He called on increased synergy between the CBN and the NALDA in order to have a far reaching impact on the citizenry.

“The CBN and the NALDA should not be working in silos without carrying each other along. They should all work together because they are all contributing into one pool, but when we put all of them together, you will find out that they are contributing more than 15 per cent of the budget, which is more than the 10 per cent Maputo declaration,” he said.

He advised that the budget of the federal ministry of agriculture is not to be given to farmers to do anything spectacular, but to create the enabling environment for agriculture to thrive.

Ibrahim said: “If the federal government use all the N291 billion budgetary allocation to buy tractors for instance, they cannot buy more than 2000 units and the country is in need of at least a 100,000 unit of tractors and even the loan of $1.1 billion we are taking from Brazil is going to come with 10,000 tractors there will still be a shortfall of about 90,000 tractors. So it is not about the money, but about the favourable policies geared towards the growth of the sector.”

Speaking on the skyrocketing food prices, the president of the AFAN explained that the situation is due to the nation’s weak currency, stressing that the current development is more of an economic issue rather than an agriculture problem.

He advised that the CBN and the Federal Ministry of Finance must get their acts together and added that the economy in 2021 was a mixed bag of failures and successes.

He said going by the figures in the fourth quarter in 2021, Nigeria is expected to experience a slow paced agricultural development, saying that activities in the last quarter of 2021 would still manifest itself.

“We should stop the blame game because we are all involved in this, but certainly, the government takes responsibility for whatever happens. But we must analyse the issues. There are other factors that contribute to the skyrocketing food prices; we have issues of high cost of transportation, inadequate power supply to preserve processed foods. In 2022, we must look at all the sectors because so many sectors depend on others. So we need to look at the whole issues holistically,” he advised.

The Former Executive Director of the Lake Chad Research Institute (LCRI), Mr. Oluwasina Olabanji, said the allocation to the sector is quite low, urging the federal government to invest in achieving food security.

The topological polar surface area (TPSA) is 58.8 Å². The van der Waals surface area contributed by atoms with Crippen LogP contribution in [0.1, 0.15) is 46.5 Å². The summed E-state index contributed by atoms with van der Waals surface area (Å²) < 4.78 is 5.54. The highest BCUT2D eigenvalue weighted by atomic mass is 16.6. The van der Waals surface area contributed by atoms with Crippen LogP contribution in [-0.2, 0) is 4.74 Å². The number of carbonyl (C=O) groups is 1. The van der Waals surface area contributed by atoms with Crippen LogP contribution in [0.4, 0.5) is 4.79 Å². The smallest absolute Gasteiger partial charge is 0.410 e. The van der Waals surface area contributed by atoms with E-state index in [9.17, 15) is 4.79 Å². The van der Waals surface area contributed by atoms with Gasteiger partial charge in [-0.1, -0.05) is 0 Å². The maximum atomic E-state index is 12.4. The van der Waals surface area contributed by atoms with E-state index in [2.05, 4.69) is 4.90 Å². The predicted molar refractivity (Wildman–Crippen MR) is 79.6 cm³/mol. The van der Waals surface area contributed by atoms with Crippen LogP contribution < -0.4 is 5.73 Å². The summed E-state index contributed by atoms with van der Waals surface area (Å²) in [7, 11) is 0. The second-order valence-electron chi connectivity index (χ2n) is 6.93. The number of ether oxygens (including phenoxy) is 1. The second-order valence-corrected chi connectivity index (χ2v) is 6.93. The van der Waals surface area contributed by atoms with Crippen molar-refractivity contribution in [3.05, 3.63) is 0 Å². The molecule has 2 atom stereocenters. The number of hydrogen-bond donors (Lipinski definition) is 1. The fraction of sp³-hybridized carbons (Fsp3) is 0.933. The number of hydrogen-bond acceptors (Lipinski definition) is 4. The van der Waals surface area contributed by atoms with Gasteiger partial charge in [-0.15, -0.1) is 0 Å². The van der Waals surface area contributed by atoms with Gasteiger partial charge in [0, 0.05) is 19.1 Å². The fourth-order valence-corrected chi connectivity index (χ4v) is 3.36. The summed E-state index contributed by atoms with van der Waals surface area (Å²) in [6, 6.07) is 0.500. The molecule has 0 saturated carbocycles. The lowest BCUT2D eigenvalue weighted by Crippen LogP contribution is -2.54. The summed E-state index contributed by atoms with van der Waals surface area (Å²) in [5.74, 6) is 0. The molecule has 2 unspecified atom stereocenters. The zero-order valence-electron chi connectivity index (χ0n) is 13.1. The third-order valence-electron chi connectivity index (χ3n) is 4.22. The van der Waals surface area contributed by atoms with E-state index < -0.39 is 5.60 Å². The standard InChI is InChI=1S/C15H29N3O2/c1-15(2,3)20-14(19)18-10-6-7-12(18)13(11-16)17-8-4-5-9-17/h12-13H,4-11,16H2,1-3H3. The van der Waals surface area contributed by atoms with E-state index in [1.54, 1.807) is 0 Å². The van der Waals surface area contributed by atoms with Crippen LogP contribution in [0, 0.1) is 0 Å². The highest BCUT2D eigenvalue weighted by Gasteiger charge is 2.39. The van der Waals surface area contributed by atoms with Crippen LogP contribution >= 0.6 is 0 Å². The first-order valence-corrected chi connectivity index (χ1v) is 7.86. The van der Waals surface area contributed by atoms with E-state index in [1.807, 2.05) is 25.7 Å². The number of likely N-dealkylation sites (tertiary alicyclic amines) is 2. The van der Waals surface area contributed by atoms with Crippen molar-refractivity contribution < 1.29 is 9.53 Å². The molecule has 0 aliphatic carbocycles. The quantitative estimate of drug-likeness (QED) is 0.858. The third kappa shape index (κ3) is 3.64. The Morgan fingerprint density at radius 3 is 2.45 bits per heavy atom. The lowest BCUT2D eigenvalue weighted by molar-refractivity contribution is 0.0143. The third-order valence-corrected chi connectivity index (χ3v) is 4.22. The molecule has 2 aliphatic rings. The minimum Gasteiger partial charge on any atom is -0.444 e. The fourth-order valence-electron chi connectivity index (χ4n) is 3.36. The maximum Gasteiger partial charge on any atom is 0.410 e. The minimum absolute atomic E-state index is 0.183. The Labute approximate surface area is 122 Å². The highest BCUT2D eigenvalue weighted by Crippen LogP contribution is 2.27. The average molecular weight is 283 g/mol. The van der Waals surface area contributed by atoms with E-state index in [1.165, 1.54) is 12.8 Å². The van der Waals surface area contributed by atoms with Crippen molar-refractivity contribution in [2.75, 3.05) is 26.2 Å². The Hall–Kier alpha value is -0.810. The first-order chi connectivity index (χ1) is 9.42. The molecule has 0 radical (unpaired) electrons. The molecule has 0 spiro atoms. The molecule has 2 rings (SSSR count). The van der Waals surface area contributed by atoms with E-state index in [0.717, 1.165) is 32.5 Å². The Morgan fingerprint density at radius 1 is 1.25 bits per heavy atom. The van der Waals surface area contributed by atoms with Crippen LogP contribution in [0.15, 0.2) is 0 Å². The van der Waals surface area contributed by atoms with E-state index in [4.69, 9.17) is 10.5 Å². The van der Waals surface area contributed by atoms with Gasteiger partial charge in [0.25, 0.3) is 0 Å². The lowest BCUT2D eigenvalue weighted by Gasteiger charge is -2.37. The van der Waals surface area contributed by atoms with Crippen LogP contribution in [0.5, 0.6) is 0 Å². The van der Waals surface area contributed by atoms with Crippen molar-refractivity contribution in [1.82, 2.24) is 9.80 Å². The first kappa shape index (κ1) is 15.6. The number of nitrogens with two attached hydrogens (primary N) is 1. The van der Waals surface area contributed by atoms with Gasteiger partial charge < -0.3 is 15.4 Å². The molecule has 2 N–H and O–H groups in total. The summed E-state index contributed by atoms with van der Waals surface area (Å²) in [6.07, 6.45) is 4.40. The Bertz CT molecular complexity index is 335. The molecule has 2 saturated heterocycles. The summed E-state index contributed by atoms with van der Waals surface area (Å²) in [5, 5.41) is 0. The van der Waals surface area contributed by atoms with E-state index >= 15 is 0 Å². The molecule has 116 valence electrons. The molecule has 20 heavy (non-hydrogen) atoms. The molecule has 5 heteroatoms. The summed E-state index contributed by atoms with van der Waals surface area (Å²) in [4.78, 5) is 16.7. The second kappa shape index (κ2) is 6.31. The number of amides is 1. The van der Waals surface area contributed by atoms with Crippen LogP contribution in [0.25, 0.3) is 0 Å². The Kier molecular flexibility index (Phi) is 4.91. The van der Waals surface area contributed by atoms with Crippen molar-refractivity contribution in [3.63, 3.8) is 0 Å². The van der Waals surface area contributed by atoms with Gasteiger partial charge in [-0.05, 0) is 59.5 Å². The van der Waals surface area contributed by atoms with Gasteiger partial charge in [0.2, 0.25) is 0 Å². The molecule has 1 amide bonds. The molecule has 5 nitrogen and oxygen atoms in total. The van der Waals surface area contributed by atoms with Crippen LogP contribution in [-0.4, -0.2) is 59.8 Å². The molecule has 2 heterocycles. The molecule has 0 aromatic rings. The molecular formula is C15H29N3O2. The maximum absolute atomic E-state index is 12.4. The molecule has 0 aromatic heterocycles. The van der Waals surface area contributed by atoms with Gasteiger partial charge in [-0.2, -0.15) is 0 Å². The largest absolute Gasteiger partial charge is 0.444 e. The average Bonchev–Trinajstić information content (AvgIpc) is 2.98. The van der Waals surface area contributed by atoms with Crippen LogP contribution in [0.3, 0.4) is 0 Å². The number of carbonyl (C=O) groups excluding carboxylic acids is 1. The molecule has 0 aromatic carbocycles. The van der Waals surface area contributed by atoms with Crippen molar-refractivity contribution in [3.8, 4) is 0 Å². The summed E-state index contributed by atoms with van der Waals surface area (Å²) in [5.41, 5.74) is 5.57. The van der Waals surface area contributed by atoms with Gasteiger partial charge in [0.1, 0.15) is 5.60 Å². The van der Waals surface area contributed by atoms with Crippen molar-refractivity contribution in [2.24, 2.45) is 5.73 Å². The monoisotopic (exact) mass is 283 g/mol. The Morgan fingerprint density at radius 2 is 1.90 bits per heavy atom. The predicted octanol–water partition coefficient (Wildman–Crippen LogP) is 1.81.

“If a nation is not investing in achieving food security but depending on other nation to meet its food needs, then the nation is destined for doom. You saw what happened during the COVID-19, when other countries closed their borders to other countries for almost three months. So imagine how we would have survived those three months if we had depended on other countries for some food items?

“Agriculture is very critical and the present administration is trying its best to achieve food security because they have the political will, but have we ever attained that period whereby Nigeria can boast of groundnut pyramid in Kano or boast to be the second largest producer of cocoa in the whole world. We need to invest more on agriculture.”

He added: “Food is very critical to a nation. It is part of the Sustainable Development Goals (SDGs) that emphasised food security for all nations and for us to achieve food security, we must invest in agriculture. But the budgetary allocation to agriculture is still too low.”

He further highlighted the need for Nigeria to invest more in irrigated agriculture, adding that climate change is adversely affecting the productivity of Nigerian farmers in their quest to meet the nation’s food demands.

“Technology has advanced as innovation is disruptive affecting the whole world as we speak. The way we do our research before is totally different from what is being practiced across the globe. We also need to promote irrigation system because climate change is taking a toll on our productivity levels. For us to promote irrigated agriculture means that we have to invest more on our River Basin Development Authority. We need to invest more on irrigation. Emphasis should be placed more on promoting irrigated agriculture,” he said.